The Nobel award occasions a unique celebration of the vision of science by the public at large. The prestige the prize confers today is largely due to the extraordinary diligence of the Nobel committees.
Through this additional support, we must renew our commitment to provide talented young people with the opportunity to build scientific careers based on their curiosity, the same opportunity that was provided to me when I began my work.
My father was on the faculty in the Chemistry Department of Harvard University; my mother had one year of graduate work in physics before her marriage.
In consequence, science is more important than ever for industrial technology.
Industry now should become a full partner of government in supporting longrange basic research.
The hardest problems of pure and applied science can only be solved by the open collaboration of the world-wide scientific community.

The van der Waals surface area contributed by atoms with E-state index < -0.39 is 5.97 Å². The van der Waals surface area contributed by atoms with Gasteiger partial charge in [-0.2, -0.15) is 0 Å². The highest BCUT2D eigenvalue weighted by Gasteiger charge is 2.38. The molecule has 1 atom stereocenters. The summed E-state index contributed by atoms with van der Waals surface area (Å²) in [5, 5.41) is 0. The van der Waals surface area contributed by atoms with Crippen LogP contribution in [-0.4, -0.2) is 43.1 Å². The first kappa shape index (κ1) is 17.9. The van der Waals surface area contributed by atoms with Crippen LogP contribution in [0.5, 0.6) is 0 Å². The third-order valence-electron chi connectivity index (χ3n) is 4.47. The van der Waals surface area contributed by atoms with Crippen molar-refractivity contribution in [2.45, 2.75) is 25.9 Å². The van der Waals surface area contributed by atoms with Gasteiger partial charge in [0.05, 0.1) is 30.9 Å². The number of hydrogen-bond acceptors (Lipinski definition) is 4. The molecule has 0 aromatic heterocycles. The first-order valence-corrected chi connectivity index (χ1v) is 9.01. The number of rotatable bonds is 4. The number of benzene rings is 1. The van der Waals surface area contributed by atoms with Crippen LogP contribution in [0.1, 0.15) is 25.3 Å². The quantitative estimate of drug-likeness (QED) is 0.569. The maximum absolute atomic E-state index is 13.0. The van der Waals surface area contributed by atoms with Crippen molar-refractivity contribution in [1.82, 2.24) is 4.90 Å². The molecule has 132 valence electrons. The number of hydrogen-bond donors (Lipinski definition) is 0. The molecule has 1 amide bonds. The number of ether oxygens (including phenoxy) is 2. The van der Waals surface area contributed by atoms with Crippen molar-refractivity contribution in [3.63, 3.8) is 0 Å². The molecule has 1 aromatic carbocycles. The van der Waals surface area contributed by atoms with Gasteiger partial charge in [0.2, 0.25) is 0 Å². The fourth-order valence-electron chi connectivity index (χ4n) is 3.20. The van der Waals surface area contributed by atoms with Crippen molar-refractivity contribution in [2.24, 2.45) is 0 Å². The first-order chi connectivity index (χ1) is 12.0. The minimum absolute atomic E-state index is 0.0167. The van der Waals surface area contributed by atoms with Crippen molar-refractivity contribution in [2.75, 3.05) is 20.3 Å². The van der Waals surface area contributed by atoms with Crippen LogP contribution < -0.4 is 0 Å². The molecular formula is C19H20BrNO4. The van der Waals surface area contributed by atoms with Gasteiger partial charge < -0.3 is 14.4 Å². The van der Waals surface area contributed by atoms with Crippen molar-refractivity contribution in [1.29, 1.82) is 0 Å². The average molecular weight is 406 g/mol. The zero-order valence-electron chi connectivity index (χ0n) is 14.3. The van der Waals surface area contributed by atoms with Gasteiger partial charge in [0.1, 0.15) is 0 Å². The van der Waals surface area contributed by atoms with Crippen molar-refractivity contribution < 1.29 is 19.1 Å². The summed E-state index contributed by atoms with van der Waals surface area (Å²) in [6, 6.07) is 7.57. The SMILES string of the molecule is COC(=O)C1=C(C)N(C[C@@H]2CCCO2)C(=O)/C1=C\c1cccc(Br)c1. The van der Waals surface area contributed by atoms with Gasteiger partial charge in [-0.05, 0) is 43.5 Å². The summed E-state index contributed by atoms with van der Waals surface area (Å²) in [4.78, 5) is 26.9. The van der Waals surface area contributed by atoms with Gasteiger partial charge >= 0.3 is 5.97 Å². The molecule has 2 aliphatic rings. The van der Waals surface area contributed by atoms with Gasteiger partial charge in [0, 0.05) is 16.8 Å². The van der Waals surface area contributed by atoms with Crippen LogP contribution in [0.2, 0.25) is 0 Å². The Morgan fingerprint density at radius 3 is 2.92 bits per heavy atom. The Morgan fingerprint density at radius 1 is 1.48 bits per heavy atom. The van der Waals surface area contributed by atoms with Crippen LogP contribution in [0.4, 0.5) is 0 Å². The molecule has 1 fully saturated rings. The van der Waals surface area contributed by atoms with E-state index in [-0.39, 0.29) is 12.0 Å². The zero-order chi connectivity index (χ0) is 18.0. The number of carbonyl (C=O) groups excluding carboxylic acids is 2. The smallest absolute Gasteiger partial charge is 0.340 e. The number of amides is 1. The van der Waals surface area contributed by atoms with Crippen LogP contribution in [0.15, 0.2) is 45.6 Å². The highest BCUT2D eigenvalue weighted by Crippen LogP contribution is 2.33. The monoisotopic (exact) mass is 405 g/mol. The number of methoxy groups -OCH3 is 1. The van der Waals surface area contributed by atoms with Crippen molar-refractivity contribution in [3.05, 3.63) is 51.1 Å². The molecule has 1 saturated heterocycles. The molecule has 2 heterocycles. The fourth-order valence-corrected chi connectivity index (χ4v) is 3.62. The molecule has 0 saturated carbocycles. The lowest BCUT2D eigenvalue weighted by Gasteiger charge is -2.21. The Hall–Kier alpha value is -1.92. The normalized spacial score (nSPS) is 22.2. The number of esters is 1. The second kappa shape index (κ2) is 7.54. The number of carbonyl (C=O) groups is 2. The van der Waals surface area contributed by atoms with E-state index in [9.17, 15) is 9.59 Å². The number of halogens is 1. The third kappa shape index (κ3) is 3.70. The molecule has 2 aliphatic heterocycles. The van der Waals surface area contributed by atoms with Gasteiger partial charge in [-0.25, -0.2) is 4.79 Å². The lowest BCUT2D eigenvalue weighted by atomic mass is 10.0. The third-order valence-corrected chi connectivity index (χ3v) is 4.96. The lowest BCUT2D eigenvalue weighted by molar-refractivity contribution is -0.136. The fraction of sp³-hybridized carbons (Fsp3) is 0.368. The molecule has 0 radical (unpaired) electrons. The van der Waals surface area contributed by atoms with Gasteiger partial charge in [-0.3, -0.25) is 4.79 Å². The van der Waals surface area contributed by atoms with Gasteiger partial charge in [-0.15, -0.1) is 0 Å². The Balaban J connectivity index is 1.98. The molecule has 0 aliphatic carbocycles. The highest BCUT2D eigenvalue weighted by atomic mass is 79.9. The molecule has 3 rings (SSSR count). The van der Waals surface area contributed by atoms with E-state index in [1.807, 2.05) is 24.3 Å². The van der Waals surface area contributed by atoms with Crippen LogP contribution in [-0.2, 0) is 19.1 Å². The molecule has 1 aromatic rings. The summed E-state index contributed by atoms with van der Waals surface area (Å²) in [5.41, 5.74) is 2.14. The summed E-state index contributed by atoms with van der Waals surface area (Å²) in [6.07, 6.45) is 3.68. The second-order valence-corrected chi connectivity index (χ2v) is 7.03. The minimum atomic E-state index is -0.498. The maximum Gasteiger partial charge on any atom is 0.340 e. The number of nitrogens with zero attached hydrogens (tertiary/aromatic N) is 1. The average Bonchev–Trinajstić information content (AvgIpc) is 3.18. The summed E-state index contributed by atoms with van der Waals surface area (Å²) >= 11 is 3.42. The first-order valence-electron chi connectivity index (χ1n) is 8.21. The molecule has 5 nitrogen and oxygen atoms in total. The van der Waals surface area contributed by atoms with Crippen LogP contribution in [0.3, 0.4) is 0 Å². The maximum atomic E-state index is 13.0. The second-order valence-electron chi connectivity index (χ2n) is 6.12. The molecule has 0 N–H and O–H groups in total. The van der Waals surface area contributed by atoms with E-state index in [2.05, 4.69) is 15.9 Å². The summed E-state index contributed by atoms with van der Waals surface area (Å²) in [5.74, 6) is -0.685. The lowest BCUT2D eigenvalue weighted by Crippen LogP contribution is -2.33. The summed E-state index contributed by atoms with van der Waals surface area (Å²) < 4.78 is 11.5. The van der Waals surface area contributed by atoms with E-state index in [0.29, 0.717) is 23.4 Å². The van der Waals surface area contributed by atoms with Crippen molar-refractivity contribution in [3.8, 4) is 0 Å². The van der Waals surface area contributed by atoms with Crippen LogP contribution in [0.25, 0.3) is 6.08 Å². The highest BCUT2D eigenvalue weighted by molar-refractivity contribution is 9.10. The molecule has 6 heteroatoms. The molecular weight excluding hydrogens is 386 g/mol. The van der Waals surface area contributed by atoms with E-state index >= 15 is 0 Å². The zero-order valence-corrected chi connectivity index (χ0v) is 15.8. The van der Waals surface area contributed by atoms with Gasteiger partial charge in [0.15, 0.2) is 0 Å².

The scientist's inquiry into the causes of things is providing an ever more extensive understanding of nature.
My grandfather on my mother's side was a professor of mechanical engineering at the Massachusetts Institute of Technology; my other grandfather was a lawyer, and one time Speaker of the Tennessee House of Representatives.
My graduate studies were carried out at the California Institute of Technology.
In 1975 I met Alison Brown and in 1982 we were married. She works for Cornell Computer Services.
One other hobby of mine has been playing the oboe but I have not kept this up after 1969.
Scientists under all forms of government must be able to participate fully in international efforts.
While at Cal Tech I talked a lot with Jon Mathews, then a junior faculty member; he taught me how to use the Institute's computer; we also went on hikes together.
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